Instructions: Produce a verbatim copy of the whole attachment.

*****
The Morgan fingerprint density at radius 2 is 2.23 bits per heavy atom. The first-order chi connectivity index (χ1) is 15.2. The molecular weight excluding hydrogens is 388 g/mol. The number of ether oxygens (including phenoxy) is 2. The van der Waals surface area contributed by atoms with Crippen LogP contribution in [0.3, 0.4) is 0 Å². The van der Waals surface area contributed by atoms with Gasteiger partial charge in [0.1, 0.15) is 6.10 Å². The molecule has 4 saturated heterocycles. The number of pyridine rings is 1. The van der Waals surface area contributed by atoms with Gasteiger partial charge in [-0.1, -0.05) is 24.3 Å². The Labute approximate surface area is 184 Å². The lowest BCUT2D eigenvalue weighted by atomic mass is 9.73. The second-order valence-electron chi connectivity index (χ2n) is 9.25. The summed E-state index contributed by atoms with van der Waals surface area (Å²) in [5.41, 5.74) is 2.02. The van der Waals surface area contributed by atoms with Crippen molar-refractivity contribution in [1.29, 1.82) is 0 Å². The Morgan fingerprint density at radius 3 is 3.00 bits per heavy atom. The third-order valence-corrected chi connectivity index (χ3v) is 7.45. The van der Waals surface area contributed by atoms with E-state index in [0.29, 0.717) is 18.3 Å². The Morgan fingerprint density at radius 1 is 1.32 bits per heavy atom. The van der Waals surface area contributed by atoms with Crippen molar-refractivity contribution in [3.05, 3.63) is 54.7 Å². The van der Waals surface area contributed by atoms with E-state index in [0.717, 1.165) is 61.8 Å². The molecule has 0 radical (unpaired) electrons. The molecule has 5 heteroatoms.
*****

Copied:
The Morgan fingerprint density at radius 2 is 2.23 bits per heavy atom. The first-order chi connectivity index (χ1) is 15.2. The molecular weight excluding hydrogens is 388 g/mol. The number of ether oxygens (including phenoxy) is 2. The van der Waals surface area contributed by atoms with Crippen LogP contribution in [0.3, 0.4) is 0 Å². The van der Waals surface area contributed by atoms with Gasteiger partial charge in [0.1, 0.15) is 6.10 Å². The molecule has 4 saturated heterocycles. The number of pyridine rings is 1. The van der Waals surface area contributed by atoms with Gasteiger partial charge in [-0.1, -0.05) is 24.3 Å². The Labute approximate surface area is 184 Å². The lowest BCUT2D eigenvalue weighted by atomic mass is 9.73. The second-order valence-electron chi connectivity index (χ2n) is 9.25. The summed E-state index contributed by atoms with van der Waals surface area (Å²) in [5.41, 5.74) is 2.02. The van der Waals surface area contributed by atoms with Crippen molar-refractivity contribution in [1.29, 1.82) is 0 Å². The Morgan fingerprint density at radius 3 is 3.00 bits per heavy atom. The third-order valence-corrected chi connectivity index (χ3v) is 7.45. The van der Waals surface area contributed by atoms with E-state index in [0.29, 0.717) is 18.3 Å². The Morgan fingerprint density at radius 1 is 1.32 bits per heavy atom. The van der Waals surface area contributed by atoms with Crippen molar-refractivity contribution in [3.05, 3.63) is 54.7 Å². The van der Waals surface area contributed by atoms with E-state index in [0.717, 1.165) is 61.8 Å². The molecule has 0 radical (unpaired) electrons. The molecule has 5 heteroatoms.